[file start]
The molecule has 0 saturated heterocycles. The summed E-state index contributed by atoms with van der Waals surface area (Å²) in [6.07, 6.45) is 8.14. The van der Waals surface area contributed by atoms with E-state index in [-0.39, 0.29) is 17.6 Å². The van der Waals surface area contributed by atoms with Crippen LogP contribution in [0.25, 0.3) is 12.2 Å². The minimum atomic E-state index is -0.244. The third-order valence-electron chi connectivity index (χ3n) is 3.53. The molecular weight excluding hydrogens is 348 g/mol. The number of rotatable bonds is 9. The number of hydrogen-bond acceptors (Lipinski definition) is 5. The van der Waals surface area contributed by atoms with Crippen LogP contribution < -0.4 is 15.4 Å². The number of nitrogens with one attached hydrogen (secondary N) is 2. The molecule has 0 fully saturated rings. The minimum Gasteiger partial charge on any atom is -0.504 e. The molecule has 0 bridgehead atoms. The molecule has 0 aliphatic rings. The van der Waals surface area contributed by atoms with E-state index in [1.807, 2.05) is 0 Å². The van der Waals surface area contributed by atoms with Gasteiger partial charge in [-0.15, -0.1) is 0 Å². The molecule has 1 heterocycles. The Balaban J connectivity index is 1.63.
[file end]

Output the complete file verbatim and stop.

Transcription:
The molecule has 0 saturated heterocycles. The summed E-state index contributed by atoms with van der Waals surface area (Å²) in [6.07, 6.45) is 8.14. The van der Waals surface area contributed by atoms with E-state index in [-0.39, 0.29) is 17.6 Å². The van der Waals surface area contributed by atoms with Crippen LogP contribution in [0.25, 0.3) is 12.2 Å². The minimum atomic E-state index is -0.244. The third-order valence-electron chi connectivity index (χ3n) is 3.53. The molecular weight excluding hydrogens is 348 g/mol. The number of rotatable bonds is 9. The number of hydrogen-bond acceptors (Lipinski definition) is 5. The van der Waals surface area contributed by atoms with Crippen LogP contribution < -0.4 is 15.4 Å². The number of nitrogens with one attached hydrogen (secondary N) is 2. The molecule has 0 fully saturated rings. The minimum Gasteiger partial charge on any atom is -0.504 e. The molecule has 0 bridgehead atoms. The molecule has 0 aliphatic rings. The van der Waals surface area contributed by atoms with E-state index in [1.807, 2.05) is 0 Å². The van der Waals surface area contributed by atoms with Gasteiger partial charge in [-0.15, -0.1) is 0 Å². The molecule has 1 heterocycles. The Balaban J connectivity index is 1.63.